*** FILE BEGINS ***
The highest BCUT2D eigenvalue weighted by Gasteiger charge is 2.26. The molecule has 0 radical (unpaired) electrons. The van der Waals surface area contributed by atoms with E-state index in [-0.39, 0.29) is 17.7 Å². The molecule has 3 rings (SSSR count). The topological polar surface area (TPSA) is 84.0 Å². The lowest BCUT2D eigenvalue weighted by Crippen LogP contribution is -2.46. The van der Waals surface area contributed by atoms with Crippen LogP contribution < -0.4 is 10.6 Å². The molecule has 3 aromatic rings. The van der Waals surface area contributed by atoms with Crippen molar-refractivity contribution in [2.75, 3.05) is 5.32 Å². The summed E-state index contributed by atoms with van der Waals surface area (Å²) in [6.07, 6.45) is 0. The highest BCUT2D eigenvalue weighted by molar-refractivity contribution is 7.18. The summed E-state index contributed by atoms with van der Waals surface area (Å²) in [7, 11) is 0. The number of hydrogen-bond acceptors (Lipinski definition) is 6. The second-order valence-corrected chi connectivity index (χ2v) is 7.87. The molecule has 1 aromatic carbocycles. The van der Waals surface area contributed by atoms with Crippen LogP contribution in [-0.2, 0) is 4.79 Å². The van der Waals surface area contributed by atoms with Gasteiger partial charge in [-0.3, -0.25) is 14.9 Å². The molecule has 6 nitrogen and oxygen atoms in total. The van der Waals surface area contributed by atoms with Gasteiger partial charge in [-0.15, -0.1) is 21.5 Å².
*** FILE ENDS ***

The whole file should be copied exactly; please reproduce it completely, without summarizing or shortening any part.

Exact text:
The highest BCUT2D eigenvalue weighted by Gasteiger charge is 2.26. The molecule has 0 radical (unpaired) electrons. The van der Waals surface area contributed by atoms with E-state index in [-0.39, 0.29) is 17.7 Å². The molecule has 3 rings (SSSR count). The topological polar surface area (TPSA) is 84.0 Å². The lowest BCUT2D eigenvalue weighted by Crippen LogP contribution is -2.46. The van der Waals surface area contributed by atoms with Crippen LogP contribution < -0.4 is 10.6 Å². The molecule has 3 aromatic rings. The van der Waals surface area contributed by atoms with Crippen molar-refractivity contribution in [2.75, 3.05) is 5.32 Å². The summed E-state index contributed by atoms with van der Waals surface area (Å²) in [6.07, 6.45) is 0. The highest BCUT2D eigenvalue weighted by molar-refractivity contribution is 7.18. The summed E-state index contributed by atoms with van der Waals surface area (Å²) in [7, 11) is 0. The number of hydrogen-bond acceptors (Lipinski definition) is 6. The second-order valence-corrected chi connectivity index (χ2v) is 7.87. The molecule has 1 aromatic carbocycles. The van der Waals surface area contributed by atoms with Crippen LogP contribution in [-0.2, 0) is 4.79 Å². The van der Waals surface area contributed by atoms with Gasteiger partial charge in [-0.3, -0.25) is 14.9 Å². The molecule has 6 nitrogen and oxygen atoms in total. The van der Waals surface area contributed by atoms with Gasteiger partial charge in [-0.15, -0.1) is 21.5 Å².